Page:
This was the first Pat Conroy novel I ever had the privelege to read. I have recommended it over and over to numerous friends, relatives, and the like. Conroy tells us, sometimes in brutally honest terms, what it is to grow up trapped in a military family. From his own real-life experiences that he has woven into his novel, we are tormented, debating whether or not we love or hate Bull Meecham, the symbol of old-corps Marines that fought so hard for our country. Kudos to Conroy on this one! My favorite of all the novels. I have read this book over 15 times already and every time I reread it, I gather new insight and new appreciation for his mastery of the English language. Conroy's scenery alone is enough to buy this book! No one else can paint a picture of the American South like Pat Conroy!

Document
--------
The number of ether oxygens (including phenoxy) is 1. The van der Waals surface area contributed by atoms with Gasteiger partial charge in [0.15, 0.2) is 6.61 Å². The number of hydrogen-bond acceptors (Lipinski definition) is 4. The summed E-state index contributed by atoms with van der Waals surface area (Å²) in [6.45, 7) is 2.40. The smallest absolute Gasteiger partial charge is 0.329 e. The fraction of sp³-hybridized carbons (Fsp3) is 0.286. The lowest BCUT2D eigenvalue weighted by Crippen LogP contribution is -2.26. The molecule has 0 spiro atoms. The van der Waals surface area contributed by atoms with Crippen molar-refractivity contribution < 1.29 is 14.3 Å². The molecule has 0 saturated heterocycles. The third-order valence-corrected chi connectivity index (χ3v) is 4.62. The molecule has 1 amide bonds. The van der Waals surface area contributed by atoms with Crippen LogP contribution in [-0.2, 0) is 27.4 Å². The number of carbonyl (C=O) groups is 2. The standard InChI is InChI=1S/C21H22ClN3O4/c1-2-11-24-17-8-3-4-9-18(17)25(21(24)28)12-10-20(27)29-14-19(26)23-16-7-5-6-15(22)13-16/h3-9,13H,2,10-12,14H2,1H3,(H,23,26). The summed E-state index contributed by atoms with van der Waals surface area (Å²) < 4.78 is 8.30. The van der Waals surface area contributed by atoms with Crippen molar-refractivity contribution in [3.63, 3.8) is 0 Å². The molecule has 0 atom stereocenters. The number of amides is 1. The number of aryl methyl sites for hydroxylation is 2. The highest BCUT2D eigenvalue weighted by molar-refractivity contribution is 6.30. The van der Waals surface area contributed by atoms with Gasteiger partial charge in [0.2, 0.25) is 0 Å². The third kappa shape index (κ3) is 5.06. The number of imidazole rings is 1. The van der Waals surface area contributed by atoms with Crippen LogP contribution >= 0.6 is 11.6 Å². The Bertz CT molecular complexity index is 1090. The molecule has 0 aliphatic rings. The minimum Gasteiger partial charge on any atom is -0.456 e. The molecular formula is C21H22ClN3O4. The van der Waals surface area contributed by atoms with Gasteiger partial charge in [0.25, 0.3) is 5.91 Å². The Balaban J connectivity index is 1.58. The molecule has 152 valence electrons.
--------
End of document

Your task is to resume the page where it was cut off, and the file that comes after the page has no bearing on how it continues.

This might prove to be a disappointment for anyone coming from the Prince of Tides but is still a great portrait of an ugly brute, namely Conroy's own father, the Great Santini of the title. It is a little sentimental and too forgiving of what was basically a thug with a few minor redeeming features but hell, it's the closest to patricide most us of will ever get. There are some missed opportunities with not developing characters such as the feisty Arabella Smalls, the black maid that nonplusses the Great Santini by physically and emotionally repulsing his cowardly bullying. The ending disappoints the most, not for it's actual conclusion but the emotional cop-out, but then again my opinion is prejudiced by my own bullying father who's moral bankruptcy causes me to be disgusted and repulsed rather than forgiving... That said, it's fine but rough edged read, apparently the movie (quoted in William Goldman's "Adventures in the Screen Trade") is reputedly superb especially in Robert Duval's performance of the reprehensible protagonist. As an aside, apparently, Conroy's mother produced the book as "evidence" in her own divorce case. All in all, a good early start from a great writer-recommended.